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I've been using the static stress simulation (computed locally) which, until recently, has been free with the Personal licence of Fusion 360. Is there a reasonable alternative?

The cost that Autodesk charges for cloud credits works out to be much greater than is generally the cost to print a part and perform a real world test. I'd rather not landfill the PETG/PLA; but I'm willing to if that's what it takes to avoid the hundred's of dollars cost to simulate. The cost to add locally computed simulation back to Fusion 360 is prohibitive even if it was a one-time-cost; but, worse, it's a subscription.

Is there any free for personal use static stress simulation software? Is there some way to restore locally computed simulation to fusion 360? Is there some other viable solution?

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  • $\begingroup$ I'm totally open to any suggestions which would make this question better. $\endgroup$ – timeSmith Apr 8 at 21:20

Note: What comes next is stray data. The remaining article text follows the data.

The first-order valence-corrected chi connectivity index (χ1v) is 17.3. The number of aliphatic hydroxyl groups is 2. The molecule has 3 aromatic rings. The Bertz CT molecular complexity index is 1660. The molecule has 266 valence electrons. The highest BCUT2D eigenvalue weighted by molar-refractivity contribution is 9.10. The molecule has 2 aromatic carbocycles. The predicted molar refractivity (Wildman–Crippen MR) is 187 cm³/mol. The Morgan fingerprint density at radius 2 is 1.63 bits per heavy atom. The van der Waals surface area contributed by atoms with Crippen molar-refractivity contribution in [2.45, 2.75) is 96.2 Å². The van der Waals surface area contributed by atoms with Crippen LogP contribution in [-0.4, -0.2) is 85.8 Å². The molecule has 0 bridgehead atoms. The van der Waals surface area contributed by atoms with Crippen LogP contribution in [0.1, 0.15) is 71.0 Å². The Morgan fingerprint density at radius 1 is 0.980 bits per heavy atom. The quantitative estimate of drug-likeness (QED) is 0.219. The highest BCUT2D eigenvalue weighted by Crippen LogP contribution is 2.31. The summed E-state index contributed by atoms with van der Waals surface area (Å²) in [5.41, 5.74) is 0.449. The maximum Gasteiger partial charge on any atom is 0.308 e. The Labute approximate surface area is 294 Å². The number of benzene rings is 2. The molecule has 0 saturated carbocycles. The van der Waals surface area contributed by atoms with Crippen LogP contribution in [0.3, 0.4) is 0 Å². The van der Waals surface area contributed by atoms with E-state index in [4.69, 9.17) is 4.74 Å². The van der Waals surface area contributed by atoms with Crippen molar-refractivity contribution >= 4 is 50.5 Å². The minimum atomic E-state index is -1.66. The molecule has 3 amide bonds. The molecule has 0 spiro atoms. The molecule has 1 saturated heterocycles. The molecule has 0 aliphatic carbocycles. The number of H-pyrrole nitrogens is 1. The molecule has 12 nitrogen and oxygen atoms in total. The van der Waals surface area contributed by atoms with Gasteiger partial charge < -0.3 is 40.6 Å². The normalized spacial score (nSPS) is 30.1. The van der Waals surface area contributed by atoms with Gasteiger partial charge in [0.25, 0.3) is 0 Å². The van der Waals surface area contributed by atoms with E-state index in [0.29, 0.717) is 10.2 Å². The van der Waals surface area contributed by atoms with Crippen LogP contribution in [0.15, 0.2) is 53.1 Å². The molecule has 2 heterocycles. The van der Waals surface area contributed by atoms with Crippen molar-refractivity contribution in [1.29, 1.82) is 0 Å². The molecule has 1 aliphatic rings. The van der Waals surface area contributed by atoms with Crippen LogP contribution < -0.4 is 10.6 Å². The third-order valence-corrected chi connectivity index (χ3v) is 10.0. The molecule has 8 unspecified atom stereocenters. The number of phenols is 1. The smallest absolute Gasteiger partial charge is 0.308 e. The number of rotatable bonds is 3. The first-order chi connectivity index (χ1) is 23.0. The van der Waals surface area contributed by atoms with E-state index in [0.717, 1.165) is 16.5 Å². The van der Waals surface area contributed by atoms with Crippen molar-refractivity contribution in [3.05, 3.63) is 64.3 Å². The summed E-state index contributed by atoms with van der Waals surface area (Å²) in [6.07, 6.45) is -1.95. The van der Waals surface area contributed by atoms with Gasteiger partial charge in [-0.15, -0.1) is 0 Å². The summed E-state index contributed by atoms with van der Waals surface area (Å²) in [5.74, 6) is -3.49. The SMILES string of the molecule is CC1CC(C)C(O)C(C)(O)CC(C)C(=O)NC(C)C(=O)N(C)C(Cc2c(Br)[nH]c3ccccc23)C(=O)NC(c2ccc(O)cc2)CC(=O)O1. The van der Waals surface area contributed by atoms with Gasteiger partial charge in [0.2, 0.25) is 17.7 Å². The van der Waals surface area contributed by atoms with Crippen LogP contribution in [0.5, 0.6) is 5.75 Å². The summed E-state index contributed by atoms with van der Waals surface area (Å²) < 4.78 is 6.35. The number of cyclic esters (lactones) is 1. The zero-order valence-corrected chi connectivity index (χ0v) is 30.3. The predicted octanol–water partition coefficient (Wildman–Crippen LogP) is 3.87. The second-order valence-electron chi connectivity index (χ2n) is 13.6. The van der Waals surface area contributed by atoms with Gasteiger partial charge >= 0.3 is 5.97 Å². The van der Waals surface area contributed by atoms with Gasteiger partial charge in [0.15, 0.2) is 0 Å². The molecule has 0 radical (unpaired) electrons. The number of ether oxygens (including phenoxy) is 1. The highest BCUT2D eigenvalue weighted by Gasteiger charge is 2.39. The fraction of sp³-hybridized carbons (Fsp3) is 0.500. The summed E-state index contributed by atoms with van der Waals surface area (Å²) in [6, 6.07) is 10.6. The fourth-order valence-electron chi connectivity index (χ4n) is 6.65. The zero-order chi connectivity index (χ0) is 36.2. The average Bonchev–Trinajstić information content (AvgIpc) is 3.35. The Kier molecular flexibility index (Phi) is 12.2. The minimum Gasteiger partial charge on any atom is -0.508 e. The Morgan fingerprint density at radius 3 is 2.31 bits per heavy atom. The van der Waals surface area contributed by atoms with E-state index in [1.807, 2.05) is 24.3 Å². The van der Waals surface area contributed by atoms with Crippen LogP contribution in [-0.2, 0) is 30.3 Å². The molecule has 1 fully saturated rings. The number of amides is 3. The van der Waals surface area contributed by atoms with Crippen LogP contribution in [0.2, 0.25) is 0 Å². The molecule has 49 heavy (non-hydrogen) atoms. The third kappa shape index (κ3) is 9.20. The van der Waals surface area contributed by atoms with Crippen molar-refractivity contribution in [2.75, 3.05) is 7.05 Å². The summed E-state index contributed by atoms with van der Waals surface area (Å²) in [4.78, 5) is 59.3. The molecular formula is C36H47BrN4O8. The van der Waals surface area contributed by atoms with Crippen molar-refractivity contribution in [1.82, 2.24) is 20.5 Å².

• $\begingroup$ lots of discussion online about this already e.g. reddit.com/r/fea/comments/4mtqak/… That said, I would recommend real world testing if you have the facilities, as FEA doesn't work well with the complexities of FDM prints, namely non-isotropic strength due to layer orientation, and complex stiffness due to infill patterns. If you are creating so much waste as to be a problem, set up a regrind/re-extrusion system. $\endgroup$ – Jonathan R Swift Apr 8 at 22:41
  • $\begingroup$ I'm not sure what I'm doing wrong, or right, the non-isotropic strength has been negligible in all my real world tests. I set the simulation data based on my worst case real world test of the materia,l to be safe. $\endgroup$ – timeSmith Apr 10 at 22:52
  • $\begingroup$ I have done a few hours of searching. Perhaps I don't know the correct words or acronyms to investigate. I avoid reddit though, reading or posting; so if that's the standard place then I'd have missed it. I find the reddit experience like wading through garbage in the hope that I find a laptop with bitcoin on it. Still, I appreciate the link, and have started reading through the discourse. $\endgroup$ – timeSmith Apr 10 at 23:01

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